This was one of the best of the old school ‘shoe leather’ method of solving crimes. Now we have laboratories to analyze the tiniest speck of matter left at the crime scene. Back then Drake would have to go and talk to people and slowly gather information that would lead to a break in the case. The best the police had been fingerprinted, and there was always a logical reason why they were on the murder weapon. Drake was also typical of a fifties sidekick; he got beaten up more than a few times. After all, you can’t have the star treated in such a fashion. There were some variations on the theme present here. In one episode Burger had to set down from the prosecution. As it turns out, an old friend of his is the suspect. For once Burger was glad Mason was on the case and that he wouldn’t have to lose for at least one week. Some of the plot devices used here date the series. One example was where a cigarette girl is threatened and then accused of murder. For those too young to remember nightclubs would hire an attractive young woman to parade around in skimpy outfits selling cigarettes from a tray strapped to them. Also dating the episode is the title ‘The Case of the Singing Skirt.’ Try calling a woman a skirt now and see what happens. The acting is incredible here. Many of the guest stars went on to fame on television or film. Of course, this was the role that made Burr one of the most recognizable faces in the world. He would later go to the other side of the case as the first disabled detective, Ironside.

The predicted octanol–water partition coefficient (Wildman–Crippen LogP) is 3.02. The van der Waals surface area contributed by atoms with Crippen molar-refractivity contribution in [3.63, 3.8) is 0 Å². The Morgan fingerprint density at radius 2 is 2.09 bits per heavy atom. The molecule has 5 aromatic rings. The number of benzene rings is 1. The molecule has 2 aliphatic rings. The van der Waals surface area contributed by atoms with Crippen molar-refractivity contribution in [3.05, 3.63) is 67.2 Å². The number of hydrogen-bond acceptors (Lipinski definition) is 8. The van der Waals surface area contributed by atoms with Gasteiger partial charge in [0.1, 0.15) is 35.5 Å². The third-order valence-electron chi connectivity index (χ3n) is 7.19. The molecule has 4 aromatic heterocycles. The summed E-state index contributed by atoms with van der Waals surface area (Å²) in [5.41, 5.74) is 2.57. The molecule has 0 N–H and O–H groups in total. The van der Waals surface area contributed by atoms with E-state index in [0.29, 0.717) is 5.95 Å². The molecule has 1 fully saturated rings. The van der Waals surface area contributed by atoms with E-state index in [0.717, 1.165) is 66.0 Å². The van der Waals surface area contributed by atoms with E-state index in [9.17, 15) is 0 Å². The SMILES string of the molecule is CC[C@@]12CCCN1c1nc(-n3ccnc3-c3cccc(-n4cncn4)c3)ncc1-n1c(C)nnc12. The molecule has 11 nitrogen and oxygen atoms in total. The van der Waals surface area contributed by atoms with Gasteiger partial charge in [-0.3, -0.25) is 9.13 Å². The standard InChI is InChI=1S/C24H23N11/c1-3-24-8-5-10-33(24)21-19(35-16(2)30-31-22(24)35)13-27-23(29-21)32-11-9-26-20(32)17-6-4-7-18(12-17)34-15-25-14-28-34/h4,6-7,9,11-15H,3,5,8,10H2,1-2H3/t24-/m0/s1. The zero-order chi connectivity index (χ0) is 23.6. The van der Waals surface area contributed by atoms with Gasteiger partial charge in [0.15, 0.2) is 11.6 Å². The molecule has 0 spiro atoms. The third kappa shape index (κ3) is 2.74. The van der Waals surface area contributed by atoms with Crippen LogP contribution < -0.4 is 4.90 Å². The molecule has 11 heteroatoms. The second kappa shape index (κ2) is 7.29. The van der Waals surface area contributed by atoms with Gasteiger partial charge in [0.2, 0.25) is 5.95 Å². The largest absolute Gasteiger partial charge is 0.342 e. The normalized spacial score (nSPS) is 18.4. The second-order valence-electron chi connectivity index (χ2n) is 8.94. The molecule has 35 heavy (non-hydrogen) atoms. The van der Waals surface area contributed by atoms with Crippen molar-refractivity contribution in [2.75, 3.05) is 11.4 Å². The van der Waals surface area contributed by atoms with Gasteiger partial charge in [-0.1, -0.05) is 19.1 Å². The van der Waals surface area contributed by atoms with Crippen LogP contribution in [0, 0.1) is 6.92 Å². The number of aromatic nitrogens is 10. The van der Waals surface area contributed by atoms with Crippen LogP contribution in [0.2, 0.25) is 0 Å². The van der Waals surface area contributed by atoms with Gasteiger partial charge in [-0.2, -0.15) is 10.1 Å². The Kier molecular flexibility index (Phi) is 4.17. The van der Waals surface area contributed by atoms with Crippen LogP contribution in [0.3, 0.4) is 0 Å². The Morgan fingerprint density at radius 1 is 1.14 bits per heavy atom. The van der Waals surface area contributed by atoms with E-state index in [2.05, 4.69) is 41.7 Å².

CBS Paramount has perhaps the greatest collection of vintage and current television around. They are the place to go for DVDs of the series you loved growing up or have come to love now. This is a must have and something that you will enjoy for a long time.
Posted 11/14/08 Posted 10/17/2018